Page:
I think what Fisk understands is that most “backgrounds” books are boring. Also, they don’t engage directly in the personal challenges of faith, the questions that are raised by the mystery of who Jesus is and what he was doing in his life on earth. “Norm” illuminates our thinking not simply by answers discovered, but also in the eagerness to explore every nook and cranny of the Holy Land while reading every bit of the Gospels. This is, in a sense, “narrative therapy” for real students who need to “explore” their own doubts when they engage in historical Jesus studies.And here's my favorite bit (though I'm pretty sure the tobacco in Norm's hookah was narcotics-free):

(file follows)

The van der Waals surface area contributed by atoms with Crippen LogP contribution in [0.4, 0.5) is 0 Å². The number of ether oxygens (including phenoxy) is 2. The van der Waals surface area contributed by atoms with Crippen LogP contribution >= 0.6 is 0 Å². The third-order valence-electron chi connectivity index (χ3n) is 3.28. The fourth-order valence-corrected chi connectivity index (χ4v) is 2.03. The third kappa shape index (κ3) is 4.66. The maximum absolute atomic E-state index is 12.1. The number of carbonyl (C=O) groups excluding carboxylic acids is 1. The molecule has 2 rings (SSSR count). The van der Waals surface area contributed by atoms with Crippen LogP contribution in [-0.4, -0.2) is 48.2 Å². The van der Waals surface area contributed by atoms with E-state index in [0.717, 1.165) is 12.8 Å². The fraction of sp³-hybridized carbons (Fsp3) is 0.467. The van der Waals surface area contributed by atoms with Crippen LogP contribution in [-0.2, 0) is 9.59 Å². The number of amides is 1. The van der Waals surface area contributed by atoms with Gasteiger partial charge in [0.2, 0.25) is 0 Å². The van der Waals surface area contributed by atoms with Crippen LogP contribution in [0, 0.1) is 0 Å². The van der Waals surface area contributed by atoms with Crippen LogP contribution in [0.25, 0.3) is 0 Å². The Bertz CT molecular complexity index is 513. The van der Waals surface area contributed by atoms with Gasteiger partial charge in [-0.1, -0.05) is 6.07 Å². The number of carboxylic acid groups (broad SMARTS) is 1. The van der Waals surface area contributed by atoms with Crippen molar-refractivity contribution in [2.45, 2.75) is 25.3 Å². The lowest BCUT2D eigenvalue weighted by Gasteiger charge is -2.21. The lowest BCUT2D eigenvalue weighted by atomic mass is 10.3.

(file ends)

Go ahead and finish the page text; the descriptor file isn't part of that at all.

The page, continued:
You can tell that Fisk is not interested in comfortable, quick, or easy answers. The book points towards a sense of owning the complexity in such a way that faith continues to be an adventure. There is no taming Jesus in faith, there is no taming Jerusalem (today, right now), there is no end to the exploring. And…there is a lot of fun to be had on the way (some of it involving narcotics?).Nijay writes with a nice touch. Still to come are his "ruminations on the genre of the Gospels." Looking forward to that.